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Scáth Na Déithe - Virulent Providence review


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Band: Scáth Na Déithe
Album: Virulent Providence
Release date: February 2023

01. Virulent Providence Part 1
02. Virulent Providence Part 2

It’s curious to think that there was a time where black metal considered death metal to be a sworn enemy; all things considered, there’s far more that unites the two styles musically than divides them, as the existence of blackened death metal aptly demonstrates. Still, Virulent Providence is one of the more curious and unpredictable unions of the two styles.

Scáth Na Déithe (which translates to Shield Of The Gods) is a one-man project heralding from, if you couldn’t guess by the name alone, Ireland. Across what is now three albums, project mastermind Cathal Hughes has been exploring the depths of extreme metal, and predominantly black metal at that, with a generous catalogue of lengthy tracks. Virulent Providence pushes those song lengths further; this isn’t a one-song album, as “Virulent Providence Part 1” and “Virulent Providence Part 2” have a quiet moment separating them, but with both parts in the 20-minute region, this isn’t an easily accessible record. One would hope with such extended runtimes that these tracks would be quite explorative, and Virulent Providence lives up to those hopes.

On balance, this is still a black metal record above anything else, and the screams/blasts/tremolo combination in its opening moments makes no bones about that. What’s more, the (very) occasional use of keyboards and pipes might even leave one wondering whether Scáth Na Déithe will follow countrymen Primordial and Cruachan in exploring the realm of folk; however, these are false dawns. In some ways, it is fair to label Virulent Providence an atmospheric black album, but the atmosphere is not the standard fare for records under that moniker. The most natural comparator for this album is Schammasch, and specifically because of the ways in which both groups explore atmosphere.

Schammasch’s experimentations with dark tribal ambient on Triangle and The Maldoror Chants: Hermaphrodite have been referenced by me on more than one occasion previously, but there is something about the way in which the Swiss group explored ominous atmosphere through sustained drones and black metal guitar on those records that was distinctly their own. Because of that, when one encounters another band using the same tones and evoking the same aura as The Maldoror Chants, particularly the more blackened songs towards the end of its tracklist, one has to assume that some degree of inspiration has been taken, and Virulent Providence fluctuates back and forth between these kinds of atmosphere and more intense black metal too many times during “Virulent Providence Part 1” for me to not make that assumption.

Still, The Maldoror Chants is a great record to resemble, and Virulent Providence is too diverse to be downgraded to a mere imitation. This is a bleakly atmospheric record, but its malevolence runs closer to the surface, an outburst of violence always within reach. This violence, as already alluded to, does predominantly take the form of more blackened styles of metal, but the sheer murkiness of several passages, particularly that which opens “Virulent Providence Part 2”, does feel more closely tethered to death metal, and about a third of the way through this second part, Scáth Na Déithe crosses the genre divide entirely with an onslaught of OSDM. To be honest, this detour does feel a bit out of place within the wider scope of the record, but a less blasty return to similar buzzsaw riffing later on in Part 2 does make a stronger impact, and it does serve as a nice exhibition of how similar yet distinct the sound of rapidly-strummed low-end riffing can be depending, on whether it’s death or black metal.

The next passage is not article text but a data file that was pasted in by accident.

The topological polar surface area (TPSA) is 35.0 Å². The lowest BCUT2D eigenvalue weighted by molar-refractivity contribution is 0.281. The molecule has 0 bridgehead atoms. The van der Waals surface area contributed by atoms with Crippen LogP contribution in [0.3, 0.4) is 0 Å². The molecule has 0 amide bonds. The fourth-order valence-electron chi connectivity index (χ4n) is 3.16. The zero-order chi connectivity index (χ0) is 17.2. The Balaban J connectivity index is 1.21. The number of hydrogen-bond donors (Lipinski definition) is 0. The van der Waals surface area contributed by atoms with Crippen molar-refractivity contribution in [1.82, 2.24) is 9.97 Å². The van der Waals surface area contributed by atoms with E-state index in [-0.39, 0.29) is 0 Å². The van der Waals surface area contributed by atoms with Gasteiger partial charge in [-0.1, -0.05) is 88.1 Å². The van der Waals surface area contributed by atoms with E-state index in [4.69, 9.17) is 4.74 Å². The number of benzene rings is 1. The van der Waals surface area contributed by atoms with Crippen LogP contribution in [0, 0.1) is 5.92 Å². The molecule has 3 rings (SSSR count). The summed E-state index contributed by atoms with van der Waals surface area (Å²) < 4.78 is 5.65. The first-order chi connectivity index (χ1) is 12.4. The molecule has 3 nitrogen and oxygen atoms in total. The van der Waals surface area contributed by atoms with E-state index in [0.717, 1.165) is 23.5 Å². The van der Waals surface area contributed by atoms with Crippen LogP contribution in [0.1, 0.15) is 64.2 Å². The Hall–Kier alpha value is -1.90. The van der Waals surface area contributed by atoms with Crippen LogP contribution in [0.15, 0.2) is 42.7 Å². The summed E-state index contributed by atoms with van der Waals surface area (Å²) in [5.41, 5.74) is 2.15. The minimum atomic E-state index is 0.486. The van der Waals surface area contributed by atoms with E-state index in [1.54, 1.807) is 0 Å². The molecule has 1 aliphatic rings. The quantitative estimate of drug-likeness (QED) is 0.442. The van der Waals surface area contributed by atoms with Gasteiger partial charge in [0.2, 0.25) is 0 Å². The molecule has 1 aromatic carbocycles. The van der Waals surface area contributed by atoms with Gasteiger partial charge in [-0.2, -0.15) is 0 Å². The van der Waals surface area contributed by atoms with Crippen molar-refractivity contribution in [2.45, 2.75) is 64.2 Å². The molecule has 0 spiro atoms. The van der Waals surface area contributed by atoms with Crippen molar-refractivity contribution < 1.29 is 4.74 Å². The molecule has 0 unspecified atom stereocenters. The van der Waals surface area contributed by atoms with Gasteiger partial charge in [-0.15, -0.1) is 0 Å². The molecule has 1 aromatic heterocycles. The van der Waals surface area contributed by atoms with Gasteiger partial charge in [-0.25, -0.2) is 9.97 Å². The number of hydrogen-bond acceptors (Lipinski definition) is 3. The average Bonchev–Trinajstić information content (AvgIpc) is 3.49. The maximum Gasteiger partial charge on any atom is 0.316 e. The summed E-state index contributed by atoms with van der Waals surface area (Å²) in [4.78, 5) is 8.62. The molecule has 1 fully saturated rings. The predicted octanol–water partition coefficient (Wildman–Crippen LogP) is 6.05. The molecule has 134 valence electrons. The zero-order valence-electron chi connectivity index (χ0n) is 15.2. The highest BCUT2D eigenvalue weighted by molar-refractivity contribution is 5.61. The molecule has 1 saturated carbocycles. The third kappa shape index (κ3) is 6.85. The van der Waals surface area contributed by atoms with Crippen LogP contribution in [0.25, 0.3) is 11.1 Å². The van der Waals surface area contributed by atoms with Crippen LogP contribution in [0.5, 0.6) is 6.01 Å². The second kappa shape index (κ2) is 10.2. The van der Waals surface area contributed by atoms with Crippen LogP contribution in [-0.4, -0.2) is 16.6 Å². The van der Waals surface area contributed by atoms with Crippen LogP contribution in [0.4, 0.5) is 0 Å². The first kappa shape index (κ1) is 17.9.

As the album progresses towards its climax, the more atmospheric moments of relief and/or suspense become briefer and fewer, the last one a mere few seconds of calm before the storm that is the record’s emphatic climactic closing passage, an overwhelming mesh of overlapping guitars. With this reduction in lulls, there could be the risk of having too much of a good thing, but Scáth Na Déithe impressively manages to progress things just enough during “Virulent Providence Part 2” for the sinister black metal atmospheres to never become wearying or overwhelming.

On the whole, Virulent Providence is a captivating experience, one that feels imposing but not quite suffocating. I’m not entirely convinced by the necessity or the benefits of the OSDM segue midway through part 2, nor am I sure that the somewhat cheesy tone of the keyboards really matches everything else that’s happening on this record, but overlooking those qualms, Scáth Na Déithe are onto something with this album. It represents a laudable maturation from the songs that I’ve heard from their earlier records, and I hope subsequent efforts will continue to explore the dark atmospheric tones that have been so successfully captured here.

Rating breakdown
Performance: 8
Songwriting: 8
Originality: 7
Production: 8

Written on 09.02.2023 by Hey chief let's talk why not


Comments: 2   Visited by: 73 users
10.02.2023 - 00:53

Sounds very interesting. I'd check it thanks.
Giving my ears a rest from music.
11.02.2023 - 09:13
Bad English
Tage Westerlund
Great artwork here, most interesting review from you for unknown and 2 song albums. Might be same discovery to me as Oak yesterdays album.
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